Many snack producers are adding interesting flavors and ingredients to their pretzels. Recent product introductions include pretzel nuggets filled with peanut butter and dark chocolate, as well as more gluten-free options. Many are using all-natural, vegan ingredients—including those previously foreign to the segment, such as butternut squash.

Nevertheless, traditional versions of pretzels continue to maintain their popularity. They’re relatively healthy snack options that provide on-the-go convenience. But pretzel developers could see more growth by embracing innovation.


Market data

While the overall salty snacks category saw growth of 4.9 percent to $24.9 billion, the pretzels segment remained largely flat, growing only 0.2 percent to $1.2 billion, per IRI, Chicago, for the 52 weeks ending May 19, 2019. The top company in this segment is Snyder’s-Lance, a Campbell Soup Co. subsidiary, which had $451.3 million in sales for the year, a 2.2 percent decline. Its major pretzel brand, Snyder’s of Hanover, racked up $420.7 million in sales, but likewise saw a decline, off 2.3 percent. Its Snyder’s of Hanover 100 Calorie Pack line grew 7.2 percent to $24.7 million.

Utz Quality Foods is the only top five company that saw growth for the year, up 8.2 percent to $109.8 million. Its core Utz brand grew 10.0 percent to $87.5 million, while its Utz Specials brand grew 2.6 percent to $16.5 million.

One standout performer is Dot’s Homestyle Pretzels, which had a third consecutive year of over 100 percent growth. For the current reporting period, the company saw its sales increase 109.0 percent. Dot’s is now a $37.3 million brand.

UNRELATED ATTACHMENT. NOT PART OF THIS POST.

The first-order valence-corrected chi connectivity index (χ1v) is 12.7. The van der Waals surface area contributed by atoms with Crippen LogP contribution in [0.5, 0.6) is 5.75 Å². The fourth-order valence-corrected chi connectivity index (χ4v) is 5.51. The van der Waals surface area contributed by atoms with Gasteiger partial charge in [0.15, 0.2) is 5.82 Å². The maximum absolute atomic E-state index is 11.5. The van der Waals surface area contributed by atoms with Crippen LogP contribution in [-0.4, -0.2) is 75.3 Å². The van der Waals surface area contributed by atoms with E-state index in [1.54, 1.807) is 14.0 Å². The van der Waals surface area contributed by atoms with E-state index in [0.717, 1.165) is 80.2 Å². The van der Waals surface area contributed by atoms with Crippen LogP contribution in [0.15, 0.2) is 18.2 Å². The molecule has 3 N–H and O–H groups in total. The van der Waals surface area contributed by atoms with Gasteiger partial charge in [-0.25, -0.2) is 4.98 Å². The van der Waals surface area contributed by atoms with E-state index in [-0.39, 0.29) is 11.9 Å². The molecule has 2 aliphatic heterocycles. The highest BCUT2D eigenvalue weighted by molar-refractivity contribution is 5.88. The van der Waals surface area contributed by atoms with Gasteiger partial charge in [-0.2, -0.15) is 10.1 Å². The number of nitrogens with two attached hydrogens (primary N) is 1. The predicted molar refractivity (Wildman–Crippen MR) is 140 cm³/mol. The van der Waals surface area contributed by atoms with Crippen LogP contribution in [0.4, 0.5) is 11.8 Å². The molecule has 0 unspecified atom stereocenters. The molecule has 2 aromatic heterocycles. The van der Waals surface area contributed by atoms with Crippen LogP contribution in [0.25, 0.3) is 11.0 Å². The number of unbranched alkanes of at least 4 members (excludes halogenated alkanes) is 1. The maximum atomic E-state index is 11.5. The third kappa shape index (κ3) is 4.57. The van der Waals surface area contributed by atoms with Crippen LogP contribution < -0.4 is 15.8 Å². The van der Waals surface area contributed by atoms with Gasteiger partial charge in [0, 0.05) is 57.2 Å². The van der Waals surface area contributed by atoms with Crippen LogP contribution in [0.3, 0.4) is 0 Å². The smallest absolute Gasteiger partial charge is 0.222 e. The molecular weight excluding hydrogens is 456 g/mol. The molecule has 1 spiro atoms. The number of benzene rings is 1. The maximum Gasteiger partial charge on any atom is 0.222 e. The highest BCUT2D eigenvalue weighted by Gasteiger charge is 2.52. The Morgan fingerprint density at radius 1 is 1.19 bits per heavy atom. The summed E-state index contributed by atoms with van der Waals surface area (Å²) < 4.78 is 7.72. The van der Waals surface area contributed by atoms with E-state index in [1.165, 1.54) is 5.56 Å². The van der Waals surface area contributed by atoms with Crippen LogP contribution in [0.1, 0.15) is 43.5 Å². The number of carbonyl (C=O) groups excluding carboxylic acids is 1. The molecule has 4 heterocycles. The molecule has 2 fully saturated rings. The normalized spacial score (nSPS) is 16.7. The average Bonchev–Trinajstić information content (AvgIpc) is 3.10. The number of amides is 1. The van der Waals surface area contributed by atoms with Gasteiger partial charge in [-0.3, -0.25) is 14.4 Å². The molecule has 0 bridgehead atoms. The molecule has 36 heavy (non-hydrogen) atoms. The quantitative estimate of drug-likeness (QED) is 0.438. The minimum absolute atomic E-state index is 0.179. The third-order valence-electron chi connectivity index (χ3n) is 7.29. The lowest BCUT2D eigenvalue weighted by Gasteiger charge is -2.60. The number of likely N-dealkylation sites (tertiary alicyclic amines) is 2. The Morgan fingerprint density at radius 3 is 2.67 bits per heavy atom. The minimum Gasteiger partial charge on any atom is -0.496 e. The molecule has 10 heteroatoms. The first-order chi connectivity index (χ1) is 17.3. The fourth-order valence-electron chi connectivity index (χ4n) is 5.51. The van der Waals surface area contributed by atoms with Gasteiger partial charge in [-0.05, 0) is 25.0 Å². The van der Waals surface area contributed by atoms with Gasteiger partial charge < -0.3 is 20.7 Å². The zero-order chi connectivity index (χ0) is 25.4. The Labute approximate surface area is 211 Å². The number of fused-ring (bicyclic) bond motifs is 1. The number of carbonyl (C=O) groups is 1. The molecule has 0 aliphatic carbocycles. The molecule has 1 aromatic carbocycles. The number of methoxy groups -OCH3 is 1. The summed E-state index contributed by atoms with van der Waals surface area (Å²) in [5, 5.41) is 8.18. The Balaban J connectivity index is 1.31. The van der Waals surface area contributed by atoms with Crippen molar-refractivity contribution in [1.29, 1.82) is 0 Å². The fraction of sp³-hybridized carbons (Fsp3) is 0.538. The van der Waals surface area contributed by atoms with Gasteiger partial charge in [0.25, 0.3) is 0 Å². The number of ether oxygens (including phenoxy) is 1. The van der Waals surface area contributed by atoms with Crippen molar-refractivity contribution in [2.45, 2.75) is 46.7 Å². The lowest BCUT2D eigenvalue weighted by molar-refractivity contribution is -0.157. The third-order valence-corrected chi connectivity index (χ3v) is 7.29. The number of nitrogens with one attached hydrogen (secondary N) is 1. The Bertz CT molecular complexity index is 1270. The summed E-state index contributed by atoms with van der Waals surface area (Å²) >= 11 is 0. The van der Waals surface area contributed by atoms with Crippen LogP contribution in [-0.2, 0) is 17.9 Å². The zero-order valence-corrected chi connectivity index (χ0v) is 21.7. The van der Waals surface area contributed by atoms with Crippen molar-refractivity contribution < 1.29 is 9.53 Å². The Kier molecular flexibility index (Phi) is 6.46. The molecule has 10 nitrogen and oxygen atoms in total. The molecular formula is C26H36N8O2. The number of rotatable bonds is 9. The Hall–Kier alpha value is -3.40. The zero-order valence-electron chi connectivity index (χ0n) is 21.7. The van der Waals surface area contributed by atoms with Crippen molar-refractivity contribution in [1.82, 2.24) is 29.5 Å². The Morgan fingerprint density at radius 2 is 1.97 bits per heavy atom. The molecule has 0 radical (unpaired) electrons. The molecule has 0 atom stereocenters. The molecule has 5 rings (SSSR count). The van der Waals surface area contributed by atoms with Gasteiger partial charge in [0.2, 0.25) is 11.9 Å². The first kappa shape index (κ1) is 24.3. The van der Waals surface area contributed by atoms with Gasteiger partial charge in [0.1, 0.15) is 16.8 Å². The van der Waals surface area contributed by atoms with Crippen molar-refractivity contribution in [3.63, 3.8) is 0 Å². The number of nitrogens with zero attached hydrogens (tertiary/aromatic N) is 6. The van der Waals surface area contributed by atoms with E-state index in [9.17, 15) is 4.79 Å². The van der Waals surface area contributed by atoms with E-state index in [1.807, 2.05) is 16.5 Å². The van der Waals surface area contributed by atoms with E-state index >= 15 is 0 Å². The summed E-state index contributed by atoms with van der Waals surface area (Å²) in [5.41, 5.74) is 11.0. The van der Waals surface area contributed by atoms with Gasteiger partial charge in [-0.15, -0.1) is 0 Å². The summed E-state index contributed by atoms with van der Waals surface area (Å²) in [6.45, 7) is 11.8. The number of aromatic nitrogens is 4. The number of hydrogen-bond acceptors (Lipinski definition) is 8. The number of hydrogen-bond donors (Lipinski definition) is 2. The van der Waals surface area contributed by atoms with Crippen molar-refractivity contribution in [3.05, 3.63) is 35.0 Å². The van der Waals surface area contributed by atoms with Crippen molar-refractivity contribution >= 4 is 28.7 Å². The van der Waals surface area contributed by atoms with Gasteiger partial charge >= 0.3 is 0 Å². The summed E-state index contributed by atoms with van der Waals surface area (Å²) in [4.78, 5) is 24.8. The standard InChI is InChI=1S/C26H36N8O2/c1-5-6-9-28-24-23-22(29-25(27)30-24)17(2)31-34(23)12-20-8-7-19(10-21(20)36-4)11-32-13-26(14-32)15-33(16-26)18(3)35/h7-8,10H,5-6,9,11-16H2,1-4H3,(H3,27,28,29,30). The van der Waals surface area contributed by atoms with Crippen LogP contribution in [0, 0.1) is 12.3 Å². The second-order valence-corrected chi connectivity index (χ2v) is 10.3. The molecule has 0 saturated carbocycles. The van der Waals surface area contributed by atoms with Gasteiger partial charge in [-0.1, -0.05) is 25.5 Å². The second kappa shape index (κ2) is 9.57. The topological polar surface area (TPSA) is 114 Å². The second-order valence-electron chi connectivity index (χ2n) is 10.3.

Unique Pretzel Bakery saw another year of growth for its Unique Splits brand, up 12.1 percent to $10.1 million, while its Unique Shells brand grew 14.1 percent to $5.0 million.

Detroit’s Better Made Snack Foods had an up year for its pretzels, seeing growth of 5.7 percent to $4.1 million.

Benzel’s Bretzel Bakery, a Pennsylvania pretzel baker for over 100 years, continues to make headway with its Pennysticks brand, up 14.6 percent to $3.8 million.

Pretzels also come into play in the chocolate covered salted snack segment of the “other snacks” category. Segment leader Flipz, a chocolate-covered pretzel brand from pladis Global, grew 4.3 percent to $65.0 million. The brand recently released Flipz Mix, a combination of milk chocolate-covered pretzels, popcorn, plain pretzels and candy-coated chocolate pieces. The Hershey Co. is also seeing growth of its snack mix products. Hershey’s Snack Mix, which combines mini Hershey’s chocolate bars, pretzels and almonds, grew 101.3 percent to $27.7 million. The Reese’s product, combining mini Reese’s peanut butter cups, Reese’s Pieces, pretzels and peanuts, grew 95.9 percent to $26.6 million.


Looking back

Several factors are driving growth in the pretzel market: increasing demand for convenience foods, the continued popularity of snacking and consumer preference for healthier snacks. Common pretzel accents include salt, peanut butter and chocolate.

This past year, Quinn Snacks launched Gluten-Free Peanut Butter Filled Pretzel Nuggets and Dark Chocolate’y Peanut Butter Filled Pretzel Nuggets. They’re the latest additions to the company’s line of natural, gluten-free, non-GMO pretzels made with sorghum.